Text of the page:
Diblo Dibala brings his hallmark sound to Toronto
Diblo Dibala and MatchatchBy Anya Wassenberg
Performed at Lula Lounge
Toronto, July 22, 2012
Presented by Batuki Music and Afrique Nouvelle Musique as part of the Bana y’Afrique Festival
“Ça se danse tout seul,” assured Diblo Dibala as he began his show at Lula Lounge. “You don’t have to know the moves.” In English, the dance happens all by itself — and it articulates the irresistible dance-appeal of Soukous, the musical genre that he’s become famous for. Sure enough, the crowd was on its feet from the very first song without any further prodding.
The word Soukous itself comes from the French verb secouer or ‘to shake’ and its combination of syncopated polyrhythms overlaid with melodic voice and guitar lines create the multi-layered web of music that originated in what is now the Democratic Republic of Congo in the 1930s and 1940s. Congolese musicians were adapting the popular Cuban rumba and son to their own musical traditions, adding the melodic electric guitar that has become Soukous’ hallmark sound.
Diblo’s nickname is “Machine Gun” for his rapid fire playing, but it’s really a liquid and golden flow of notes that fly from his fingers rather than a staccato burst. The crowd at Lula is sprinkled liberally with local guitarists who’ve come to hear and see his virtuoso playing, and his vocal lines are as nimble as his guitar licks. The tunes are always danceable but the melodies range from upbeat to plaintive and hauntingly beautiful.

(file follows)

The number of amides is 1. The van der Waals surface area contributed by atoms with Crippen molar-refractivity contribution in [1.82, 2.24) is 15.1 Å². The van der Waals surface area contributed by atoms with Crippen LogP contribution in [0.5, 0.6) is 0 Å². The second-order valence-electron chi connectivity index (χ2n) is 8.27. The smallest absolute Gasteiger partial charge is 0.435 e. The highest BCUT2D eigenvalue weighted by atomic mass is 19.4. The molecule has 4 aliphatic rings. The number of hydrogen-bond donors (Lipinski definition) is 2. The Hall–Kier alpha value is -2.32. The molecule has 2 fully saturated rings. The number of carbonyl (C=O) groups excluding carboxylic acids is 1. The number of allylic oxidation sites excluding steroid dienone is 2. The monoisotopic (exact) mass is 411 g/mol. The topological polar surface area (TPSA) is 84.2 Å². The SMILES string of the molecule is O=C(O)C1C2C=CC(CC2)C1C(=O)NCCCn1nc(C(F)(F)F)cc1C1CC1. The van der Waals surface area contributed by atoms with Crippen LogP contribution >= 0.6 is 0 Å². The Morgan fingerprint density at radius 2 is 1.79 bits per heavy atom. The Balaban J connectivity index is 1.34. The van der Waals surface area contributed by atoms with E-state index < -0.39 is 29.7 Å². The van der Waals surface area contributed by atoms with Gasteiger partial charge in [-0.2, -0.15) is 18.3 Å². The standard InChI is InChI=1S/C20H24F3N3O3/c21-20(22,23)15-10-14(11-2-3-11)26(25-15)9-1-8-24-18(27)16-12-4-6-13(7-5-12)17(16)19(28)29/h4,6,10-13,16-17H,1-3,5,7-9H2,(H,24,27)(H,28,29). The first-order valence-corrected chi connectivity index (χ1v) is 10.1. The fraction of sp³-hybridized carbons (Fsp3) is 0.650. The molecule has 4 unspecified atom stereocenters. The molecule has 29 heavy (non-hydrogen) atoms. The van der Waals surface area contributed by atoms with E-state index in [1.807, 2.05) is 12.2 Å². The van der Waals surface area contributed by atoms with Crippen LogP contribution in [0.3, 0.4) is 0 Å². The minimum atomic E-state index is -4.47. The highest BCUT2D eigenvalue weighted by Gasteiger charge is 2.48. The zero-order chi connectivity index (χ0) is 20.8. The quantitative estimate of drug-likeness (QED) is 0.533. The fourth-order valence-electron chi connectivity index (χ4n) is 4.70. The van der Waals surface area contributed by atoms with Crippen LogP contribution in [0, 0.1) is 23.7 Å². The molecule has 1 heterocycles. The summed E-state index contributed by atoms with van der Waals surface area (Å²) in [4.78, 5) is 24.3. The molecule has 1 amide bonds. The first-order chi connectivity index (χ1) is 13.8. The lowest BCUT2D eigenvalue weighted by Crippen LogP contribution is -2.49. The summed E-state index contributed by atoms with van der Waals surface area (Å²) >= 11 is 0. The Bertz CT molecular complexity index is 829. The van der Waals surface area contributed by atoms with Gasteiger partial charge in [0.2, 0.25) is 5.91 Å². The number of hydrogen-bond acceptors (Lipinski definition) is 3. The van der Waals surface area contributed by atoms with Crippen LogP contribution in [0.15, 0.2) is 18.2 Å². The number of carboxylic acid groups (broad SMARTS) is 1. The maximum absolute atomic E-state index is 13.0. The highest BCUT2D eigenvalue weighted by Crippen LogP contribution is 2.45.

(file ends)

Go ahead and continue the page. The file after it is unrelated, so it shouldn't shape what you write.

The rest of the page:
He’s been at the game a long time. At age 15, Diblo won a talent competition that led to his playing guitar for Franco in his TPOK Band. Franco was a major figure in and considered one of the musicians who defined the sound of Soukous and modern Congolese music. After a stint playing and touring with TPOK other bands locally, Diblo ended up in Belgium where he worked as a dishwasher and played a rented guitar when he could.
From there he made his way to Paris 1981, which was then home to an exciting and burgeoning Soukous scene. He reunited with Kanda Bongo Man, who he’d played with at home in Africa in a band called Bella Bella, and the two released a well-received album later that year. The Soukous scene in Paris in the 1980s was legendary and Diblo was one of the major artists who helped make it so. He enjoyed a busy career playing in his own bands and projects as well as working as a session musician for many of the genre’s other luminaries.
His career mirrors the progress of the music itself. From its roots in the Congo, Soukous quickly spread throughout West Africa and then conquered most of the continent, including Kenya and other eastern African nations before making its way to London and Paris in the late 20th century along with immigration. Kwassa Kwassa is the dance that developed alongside modern Soukous, a dance style where the hips and hands swing together – although it’s only the hips that are sometimes controversial. In Africa, the dance has often come under fire from critics on grounds of public immorality, and videos have even been censored on occasion.
Back in Toronto, two generous sets of music proved the truth of Diblo’s opening statement, although you wouldn’t say it came without breaking a sweat. Diblo’s band Matchatcha are clearly made up of seasoned vets who know the music inside out and feel it in their bones – the rhythms were tight and the playing loose, bolstered by the indefatigable gyrating hips of two dancers who showed the enthusiastic audience how it’s done.